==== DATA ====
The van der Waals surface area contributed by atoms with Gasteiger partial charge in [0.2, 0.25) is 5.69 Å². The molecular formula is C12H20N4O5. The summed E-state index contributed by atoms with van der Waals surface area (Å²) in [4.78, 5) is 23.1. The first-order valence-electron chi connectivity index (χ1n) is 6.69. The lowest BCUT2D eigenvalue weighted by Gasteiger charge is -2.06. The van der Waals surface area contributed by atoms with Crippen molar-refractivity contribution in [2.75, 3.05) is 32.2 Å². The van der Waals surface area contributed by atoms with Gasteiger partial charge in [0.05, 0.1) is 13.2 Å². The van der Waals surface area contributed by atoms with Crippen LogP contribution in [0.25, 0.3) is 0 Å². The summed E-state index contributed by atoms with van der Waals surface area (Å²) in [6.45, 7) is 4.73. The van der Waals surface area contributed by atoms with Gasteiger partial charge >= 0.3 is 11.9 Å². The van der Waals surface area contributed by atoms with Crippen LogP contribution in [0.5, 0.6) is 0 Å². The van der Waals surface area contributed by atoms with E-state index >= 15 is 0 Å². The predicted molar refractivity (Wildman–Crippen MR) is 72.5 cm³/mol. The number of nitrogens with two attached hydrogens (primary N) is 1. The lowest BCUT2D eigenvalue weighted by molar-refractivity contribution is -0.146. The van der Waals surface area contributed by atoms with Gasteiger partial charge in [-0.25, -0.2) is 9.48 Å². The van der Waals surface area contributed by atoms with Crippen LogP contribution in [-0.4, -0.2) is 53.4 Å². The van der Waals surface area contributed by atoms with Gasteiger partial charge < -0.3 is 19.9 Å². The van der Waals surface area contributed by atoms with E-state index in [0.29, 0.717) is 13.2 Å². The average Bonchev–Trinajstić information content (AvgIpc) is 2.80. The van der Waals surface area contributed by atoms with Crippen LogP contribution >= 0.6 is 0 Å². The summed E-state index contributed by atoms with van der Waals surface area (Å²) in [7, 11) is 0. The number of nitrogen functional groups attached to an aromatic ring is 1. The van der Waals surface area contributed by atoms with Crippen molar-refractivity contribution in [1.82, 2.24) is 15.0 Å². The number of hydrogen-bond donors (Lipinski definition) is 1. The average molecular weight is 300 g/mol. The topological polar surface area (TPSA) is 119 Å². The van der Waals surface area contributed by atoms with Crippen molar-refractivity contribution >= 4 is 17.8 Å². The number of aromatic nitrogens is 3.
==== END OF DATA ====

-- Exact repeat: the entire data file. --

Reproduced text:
The van der Waals surface area contributed by atoms with Gasteiger partial charge in [0.2, 0.25) is 5.69 Å². The molecular formula is C12H20N4O5. The summed E-state index contributed by atoms with van der Waals surface area (Å²) in [4.78, 5) is 23.1. The first-order valence-electron chi connectivity index (χ1n) is 6.69. The lowest BCUT2D eigenvalue weighted by Gasteiger charge is -2.06. The van der Waals surface area contributed by atoms with Crippen molar-refractivity contribution in [2.75, 3.05) is 32.2 Å². The van der Waals surface area contributed by atoms with Gasteiger partial charge in [0.05, 0.1) is 13.2 Å². The van der Waals surface area contributed by atoms with Crippen LogP contribution in [0.25, 0.3) is 0 Å². The summed E-state index contributed by atoms with van der Waals surface area (Å²) in [6.45, 7) is 4.73. The van der Waals surface area contributed by atoms with Gasteiger partial charge >= 0.3 is 11.9 Å². The van der Waals surface area contributed by atoms with Crippen LogP contribution in [0.5, 0.6) is 0 Å². The van der Waals surface area contributed by atoms with E-state index >= 15 is 0 Å². The predicted molar refractivity (Wildman–Crippen MR) is 72.5 cm³/mol. The number of nitrogens with two attached hydrogens (primary N) is 1. The lowest BCUT2D eigenvalue weighted by molar-refractivity contribution is -0.146. The van der Waals surface area contributed by atoms with Gasteiger partial charge in [-0.25, -0.2) is 9.48 Å². The van der Waals surface area contributed by atoms with Crippen LogP contribution in [-0.4, -0.2) is 53.4 Å². The van der Waals surface area contributed by atoms with Gasteiger partial charge < -0.3 is 19.9 Å². The van der Waals surface area contributed by atoms with E-state index in [0.29, 0.717) is 13.2 Å². The average Bonchev–Trinajstić information content (AvgIpc) is 2.80. The van der Waals surface area contributed by atoms with Crippen LogP contribution >= 0.6 is 0 Å². The summed E-state index contributed by atoms with van der Waals surface area (Å²) in [7, 11) is 0. The number of nitrogen functional groups attached to an aromatic ring is 1. The van der Waals surface area contributed by atoms with Crippen molar-refractivity contribution in [1.82, 2.24) is 15.0 Å². The number of hydrogen-bond donors (Lipinski definition) is 1. The average molecular weight is 300 g/mol. The topological polar surface area (TPSA) is 119 Å². The van der Waals surface area contributed by atoms with Crippen molar-refractivity contribution >= 4 is 17.8 Å². The number of aromatic nitrogens is 3.